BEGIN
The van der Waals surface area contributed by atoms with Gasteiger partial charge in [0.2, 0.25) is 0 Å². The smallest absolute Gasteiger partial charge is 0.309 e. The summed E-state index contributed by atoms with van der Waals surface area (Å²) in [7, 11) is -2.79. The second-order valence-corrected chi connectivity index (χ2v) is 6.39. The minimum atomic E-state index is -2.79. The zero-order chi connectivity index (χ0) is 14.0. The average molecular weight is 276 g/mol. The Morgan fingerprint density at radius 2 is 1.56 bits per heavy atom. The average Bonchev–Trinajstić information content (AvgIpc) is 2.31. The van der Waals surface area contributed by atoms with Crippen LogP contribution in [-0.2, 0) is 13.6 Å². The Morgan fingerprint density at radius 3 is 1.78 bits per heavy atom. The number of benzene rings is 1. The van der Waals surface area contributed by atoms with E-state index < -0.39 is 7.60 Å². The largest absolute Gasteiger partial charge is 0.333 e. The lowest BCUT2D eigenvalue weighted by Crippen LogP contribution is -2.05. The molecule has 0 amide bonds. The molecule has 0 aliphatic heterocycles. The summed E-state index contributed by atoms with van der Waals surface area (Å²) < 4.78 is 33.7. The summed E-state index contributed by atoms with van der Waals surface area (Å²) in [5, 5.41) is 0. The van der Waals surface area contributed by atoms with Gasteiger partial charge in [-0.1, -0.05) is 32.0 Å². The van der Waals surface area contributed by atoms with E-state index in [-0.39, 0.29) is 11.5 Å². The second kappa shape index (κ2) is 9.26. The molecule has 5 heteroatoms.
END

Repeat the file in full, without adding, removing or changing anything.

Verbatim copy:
The van der Waals surface area contributed by atoms with Gasteiger partial charge in [0.2, 0.25) is 0 Å². The smallest absolute Gasteiger partial charge is 0.309 e. The summed E-state index contributed by atoms with van der Waals surface area (Å²) in [7, 11) is -2.79. The second-order valence-corrected chi connectivity index (χ2v) is 6.39. The minimum atomic E-state index is -2.79. The zero-order chi connectivity index (χ0) is 14.0. The average molecular weight is 276 g/mol. The Morgan fingerprint density at radius 2 is 1.56 bits per heavy atom. The average Bonchev–Trinajstić information content (AvgIpc) is 2.31. The van der Waals surface area contributed by atoms with Crippen LogP contribution in [-0.2, 0) is 13.6 Å². The Morgan fingerprint density at radius 3 is 1.78 bits per heavy atom. The number of benzene rings is 1. The van der Waals surface area contributed by atoms with E-state index < -0.39 is 7.60 Å². The largest absolute Gasteiger partial charge is 0.333 e. The lowest BCUT2D eigenvalue weighted by Crippen LogP contribution is -2.05. The molecule has 0 amide bonds. The molecule has 0 aliphatic heterocycles. The summed E-state index contributed by atoms with van der Waals surface area (Å²) < 4.78 is 33.7. The summed E-state index contributed by atoms with van der Waals surface area (Å²) in [5, 5.41) is 0. The van der Waals surface area contributed by atoms with Gasteiger partial charge in [-0.1, -0.05) is 32.0 Å². The van der Waals surface area contributed by atoms with E-state index in [-0.39, 0.29) is 11.5 Å². The second kappa shape index (κ2) is 9.26. The molecule has 5 heteroatoms.